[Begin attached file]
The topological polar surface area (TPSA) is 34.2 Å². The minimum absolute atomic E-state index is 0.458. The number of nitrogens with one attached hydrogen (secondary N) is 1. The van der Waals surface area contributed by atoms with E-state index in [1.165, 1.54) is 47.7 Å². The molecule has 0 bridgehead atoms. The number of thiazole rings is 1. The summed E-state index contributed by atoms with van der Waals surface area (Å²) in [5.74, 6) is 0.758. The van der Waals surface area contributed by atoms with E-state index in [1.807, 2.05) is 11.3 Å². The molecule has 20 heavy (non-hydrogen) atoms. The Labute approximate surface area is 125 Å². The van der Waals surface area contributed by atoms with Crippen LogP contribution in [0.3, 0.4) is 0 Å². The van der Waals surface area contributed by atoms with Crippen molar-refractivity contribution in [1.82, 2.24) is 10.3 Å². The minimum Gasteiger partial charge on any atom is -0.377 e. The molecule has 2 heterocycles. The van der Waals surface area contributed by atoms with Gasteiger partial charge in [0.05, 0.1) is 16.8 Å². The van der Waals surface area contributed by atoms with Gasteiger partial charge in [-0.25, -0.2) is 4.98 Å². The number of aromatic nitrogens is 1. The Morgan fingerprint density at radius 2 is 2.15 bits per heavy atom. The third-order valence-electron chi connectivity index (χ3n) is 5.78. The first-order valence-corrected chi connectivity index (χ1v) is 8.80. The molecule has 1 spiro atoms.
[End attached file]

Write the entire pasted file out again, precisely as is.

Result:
The topological polar surface area (TPSA) is 34.2 Å². The minimum absolute atomic E-state index is 0.458. The number of nitrogens with one attached hydrogen (secondary N) is 1. The van der Waals surface area contributed by atoms with E-state index in [1.165, 1.54) is 47.7 Å². The molecule has 0 bridgehead atoms. The number of thiazole rings is 1. The summed E-state index contributed by atoms with van der Waals surface area (Å²) in [5.74, 6) is 0.758. The van der Waals surface area contributed by atoms with E-state index in [1.807, 2.05) is 11.3 Å². The molecule has 20 heavy (non-hydrogen) atoms. The Labute approximate surface area is 125 Å². The van der Waals surface area contributed by atoms with Crippen LogP contribution in [0.3, 0.4) is 0 Å². The van der Waals surface area contributed by atoms with Crippen molar-refractivity contribution in [1.82, 2.24) is 10.3 Å². The minimum Gasteiger partial charge on any atom is -0.377 e. The molecule has 2 heterocycles. The van der Waals surface area contributed by atoms with Gasteiger partial charge in [0.05, 0.1) is 16.8 Å². The van der Waals surface area contributed by atoms with Gasteiger partial charge in [-0.25, -0.2) is 4.98 Å². The number of aromatic nitrogens is 1. The Morgan fingerprint density at radius 2 is 2.15 bits per heavy atom. The third-order valence-electron chi connectivity index (χ3n) is 5.78. The first-order valence-corrected chi connectivity index (χ1v) is 8.80. The molecule has 1 spiro atoms.